The caste system is also very deep rooted and villages have clear distinctions and protocols for inter faith behaviour, including towards the parikrakramavasis. The fisherfolk form the lowest rung of the society with tiny houses on the fringes of the village before whom are the small holding farmers or job holders and at the top are the big landlords. Growing up and working in cities for a big part of my life, I was under the impression that we’re moving away from these deep rooted caste differences but that impression turned out to be far removed from the reality on ground. There is a long way for us to go!
Walking along the banks is such a powerful experience that words often fall short. It is like the Tao. The moment one tries to communicate the essence, it is lost. It is a deeply moving experience and will take a lot of time or maybe lifetimes to truly communicate what a parikrama can mean for a person. But looking at it from an ecology point of view, Narmada (like all other rivers) is such an important part of the civilisation and so many things depend on it that the more the attention the river gets, the better it is. At the end of the day, the river will run its course and do what it has to do but looking at the relationship between human life and Narmada, it is of paramount importance to keep the conversation going. And more the people walk along the banks, connect with the river and nature, the more sensitive we would become as a race. This would in all probability lead us to a cleaner, greener, more harmonious future.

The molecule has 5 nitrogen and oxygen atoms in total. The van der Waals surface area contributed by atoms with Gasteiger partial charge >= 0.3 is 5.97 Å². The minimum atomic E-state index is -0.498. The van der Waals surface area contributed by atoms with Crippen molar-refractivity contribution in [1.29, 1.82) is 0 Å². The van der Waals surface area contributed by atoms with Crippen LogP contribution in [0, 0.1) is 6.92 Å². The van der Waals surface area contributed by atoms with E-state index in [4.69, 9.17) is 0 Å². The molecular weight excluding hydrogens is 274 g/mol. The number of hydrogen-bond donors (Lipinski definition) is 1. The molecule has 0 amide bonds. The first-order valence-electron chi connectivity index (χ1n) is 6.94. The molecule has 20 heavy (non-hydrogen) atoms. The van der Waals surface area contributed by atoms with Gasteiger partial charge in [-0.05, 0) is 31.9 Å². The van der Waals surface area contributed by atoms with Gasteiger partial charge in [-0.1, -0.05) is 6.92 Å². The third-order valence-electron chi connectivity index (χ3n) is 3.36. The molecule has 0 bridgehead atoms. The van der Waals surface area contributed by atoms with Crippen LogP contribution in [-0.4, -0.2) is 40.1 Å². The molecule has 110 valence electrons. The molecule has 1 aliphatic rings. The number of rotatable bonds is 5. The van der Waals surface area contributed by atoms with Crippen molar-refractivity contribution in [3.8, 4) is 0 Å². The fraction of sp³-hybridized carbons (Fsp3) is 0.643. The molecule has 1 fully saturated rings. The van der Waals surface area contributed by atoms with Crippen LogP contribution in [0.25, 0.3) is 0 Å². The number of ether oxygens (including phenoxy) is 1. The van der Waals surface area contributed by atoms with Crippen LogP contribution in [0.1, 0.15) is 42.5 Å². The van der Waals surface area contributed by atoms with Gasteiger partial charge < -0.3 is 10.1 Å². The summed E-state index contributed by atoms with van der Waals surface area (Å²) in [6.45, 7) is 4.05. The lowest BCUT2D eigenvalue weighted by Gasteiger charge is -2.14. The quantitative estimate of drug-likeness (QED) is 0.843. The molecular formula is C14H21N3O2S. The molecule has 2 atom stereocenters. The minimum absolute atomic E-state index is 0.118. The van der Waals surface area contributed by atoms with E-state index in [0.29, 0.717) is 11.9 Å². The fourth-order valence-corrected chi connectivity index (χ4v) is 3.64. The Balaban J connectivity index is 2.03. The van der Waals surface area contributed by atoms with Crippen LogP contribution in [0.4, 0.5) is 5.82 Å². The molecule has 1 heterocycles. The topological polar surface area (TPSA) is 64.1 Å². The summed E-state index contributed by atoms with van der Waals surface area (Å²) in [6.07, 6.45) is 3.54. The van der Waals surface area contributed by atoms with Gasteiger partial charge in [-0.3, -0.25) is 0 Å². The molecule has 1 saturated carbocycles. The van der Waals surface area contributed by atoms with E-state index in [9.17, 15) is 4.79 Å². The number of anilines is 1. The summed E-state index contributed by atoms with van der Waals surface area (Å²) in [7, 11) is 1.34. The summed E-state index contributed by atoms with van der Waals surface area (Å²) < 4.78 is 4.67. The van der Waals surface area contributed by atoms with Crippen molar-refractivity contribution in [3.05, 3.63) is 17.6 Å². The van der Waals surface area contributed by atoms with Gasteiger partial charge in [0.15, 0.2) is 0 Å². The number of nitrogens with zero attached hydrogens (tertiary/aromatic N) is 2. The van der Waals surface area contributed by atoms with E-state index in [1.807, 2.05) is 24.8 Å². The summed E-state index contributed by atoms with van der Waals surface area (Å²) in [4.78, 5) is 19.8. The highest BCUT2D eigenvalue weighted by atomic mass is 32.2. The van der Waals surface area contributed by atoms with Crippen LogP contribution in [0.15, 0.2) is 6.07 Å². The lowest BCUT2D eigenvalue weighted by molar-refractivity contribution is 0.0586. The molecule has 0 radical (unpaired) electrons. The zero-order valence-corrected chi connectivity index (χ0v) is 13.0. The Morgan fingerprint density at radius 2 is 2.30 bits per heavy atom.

Source: https://sandrp.in/. All pix by the author